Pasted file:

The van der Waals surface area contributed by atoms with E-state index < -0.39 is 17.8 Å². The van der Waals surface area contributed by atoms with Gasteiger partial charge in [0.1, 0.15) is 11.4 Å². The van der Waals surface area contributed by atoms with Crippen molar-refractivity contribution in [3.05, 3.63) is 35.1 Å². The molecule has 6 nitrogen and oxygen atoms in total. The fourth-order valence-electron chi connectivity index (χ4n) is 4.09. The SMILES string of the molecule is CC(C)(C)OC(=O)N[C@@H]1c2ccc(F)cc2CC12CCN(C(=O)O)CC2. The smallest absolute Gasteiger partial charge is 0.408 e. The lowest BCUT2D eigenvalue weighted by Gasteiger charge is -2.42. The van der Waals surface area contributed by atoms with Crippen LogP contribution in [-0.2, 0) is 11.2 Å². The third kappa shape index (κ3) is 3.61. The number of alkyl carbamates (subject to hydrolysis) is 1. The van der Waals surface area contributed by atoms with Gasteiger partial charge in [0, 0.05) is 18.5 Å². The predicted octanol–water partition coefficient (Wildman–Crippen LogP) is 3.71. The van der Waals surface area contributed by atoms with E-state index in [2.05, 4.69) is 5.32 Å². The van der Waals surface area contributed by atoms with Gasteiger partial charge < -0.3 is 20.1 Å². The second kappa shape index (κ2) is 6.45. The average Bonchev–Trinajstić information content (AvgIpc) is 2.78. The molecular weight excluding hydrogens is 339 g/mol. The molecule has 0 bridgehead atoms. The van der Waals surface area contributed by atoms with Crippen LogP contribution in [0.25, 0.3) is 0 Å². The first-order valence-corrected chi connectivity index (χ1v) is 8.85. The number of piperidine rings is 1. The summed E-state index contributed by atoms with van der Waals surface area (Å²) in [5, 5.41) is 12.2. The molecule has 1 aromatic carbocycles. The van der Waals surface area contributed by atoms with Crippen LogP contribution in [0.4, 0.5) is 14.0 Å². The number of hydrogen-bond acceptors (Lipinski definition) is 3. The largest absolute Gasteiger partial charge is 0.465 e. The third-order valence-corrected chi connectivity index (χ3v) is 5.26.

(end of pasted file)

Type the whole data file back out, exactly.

The van der Waals surface area contributed by atoms with E-state index < -0.39 is 17.8 Å². The van der Waals surface area contributed by atoms with Gasteiger partial charge in [0.1, 0.15) is 11.4 Å². The van der Waals surface area contributed by atoms with Crippen molar-refractivity contribution in [3.05, 3.63) is 35.1 Å². The molecule has 6 nitrogen and oxygen atoms in total. The fourth-order valence-electron chi connectivity index (χ4n) is 4.09. The SMILES string of the molecule is CC(C)(C)OC(=O)N[C@@H]1c2ccc(F)cc2CC12CCN(C(=O)O)CC2. The smallest absolute Gasteiger partial charge is 0.408 e. The lowest BCUT2D eigenvalue weighted by Gasteiger charge is -2.42. The van der Waals surface area contributed by atoms with Crippen LogP contribution in [-0.2, 0) is 11.2 Å². The third kappa shape index (κ3) is 3.61. The number of alkyl carbamates (subject to hydrolysis) is 1. The van der Waals surface area contributed by atoms with Gasteiger partial charge in [0, 0.05) is 18.5 Å². The predicted octanol–water partition coefficient (Wildman–Crippen LogP) is 3.71. The van der Waals surface area contributed by atoms with E-state index in [2.05, 4.69) is 5.32 Å². The van der Waals surface area contributed by atoms with Gasteiger partial charge < -0.3 is 20.1 Å². The second kappa shape index (κ2) is 6.45. The average Bonchev–Trinajstić information content (AvgIpc) is 2.78. The molecular weight excluding hydrogens is 339 g/mol. The molecule has 0 bridgehead atoms. The van der Waals surface area contributed by atoms with Crippen LogP contribution in [0.25, 0.3) is 0 Å². The first-order valence-corrected chi connectivity index (χ1v) is 8.85. The number of piperidine rings is 1. The summed E-state index contributed by atoms with van der Waals surface area (Å²) in [5, 5.41) is 12.2. The molecule has 1 aromatic carbocycles. The van der Waals surface area contributed by atoms with Crippen LogP contribution in [0.4, 0.5) is 14.0 Å². The number of hydrogen-bond acceptors (Lipinski definition) is 3. The largest absolute Gasteiger partial charge is 0.465 e. The third-order valence-corrected chi connectivity index (χ3v) is 5.26.